Table 5Mydriasis with tropicamide

Mydriasis with tropicamide:
  • reduces the failure rate (inadequately interpretable photographs) in around 5% of eyes of people with diabetes (in particular in the second eye and in the elderly), and thus the need for recall for a further examination when tropicamide will be necessary
  • allows follow-up ophthalmoscopy to be optimised reducing false-negative referrals to ophthalmologists
  • carries no detectable risk to the eye except in the post-surgical period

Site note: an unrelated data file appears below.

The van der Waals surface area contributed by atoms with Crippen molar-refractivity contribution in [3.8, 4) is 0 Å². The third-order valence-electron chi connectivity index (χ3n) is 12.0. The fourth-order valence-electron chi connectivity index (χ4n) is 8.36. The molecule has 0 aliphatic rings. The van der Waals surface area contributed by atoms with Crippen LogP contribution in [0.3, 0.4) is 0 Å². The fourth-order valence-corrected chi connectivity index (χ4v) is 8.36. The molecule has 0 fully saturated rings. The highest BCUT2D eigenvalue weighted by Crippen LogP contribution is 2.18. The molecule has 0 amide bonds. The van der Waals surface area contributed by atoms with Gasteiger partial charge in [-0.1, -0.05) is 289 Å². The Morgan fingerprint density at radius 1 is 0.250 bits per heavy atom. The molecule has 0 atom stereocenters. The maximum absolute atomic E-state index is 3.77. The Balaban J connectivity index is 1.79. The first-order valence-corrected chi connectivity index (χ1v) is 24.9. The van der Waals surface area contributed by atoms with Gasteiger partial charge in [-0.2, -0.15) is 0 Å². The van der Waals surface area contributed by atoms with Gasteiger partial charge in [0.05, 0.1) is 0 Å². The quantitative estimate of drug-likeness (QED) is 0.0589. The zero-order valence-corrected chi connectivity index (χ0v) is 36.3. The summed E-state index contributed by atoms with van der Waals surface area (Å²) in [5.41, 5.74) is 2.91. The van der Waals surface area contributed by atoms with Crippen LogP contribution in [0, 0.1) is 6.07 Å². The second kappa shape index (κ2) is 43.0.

• is briefly uncomfortable (stings)
  • paralyses accommodation (near vision) and pupil constriction for 30–60 minutes (low dose), but in some people for much longer, giving problems with glare and bright light sufficient to impair vision to unsafe levels for some tasks (for example driving).

From: 9, Management of late complications: diabetic eye disease

Cover of Type 1 Diabetes in Adults
Type 1 Diabetes in Adults: National Clinical Guideline for Diagnosis and Management in Primary and Secondary Care.
NICE Clinical Guidelines, No. 15.1.
National Collaborating Centre for Chronic Conditions (UK).
Copyright © 2004, Royal College of Physicians of London.

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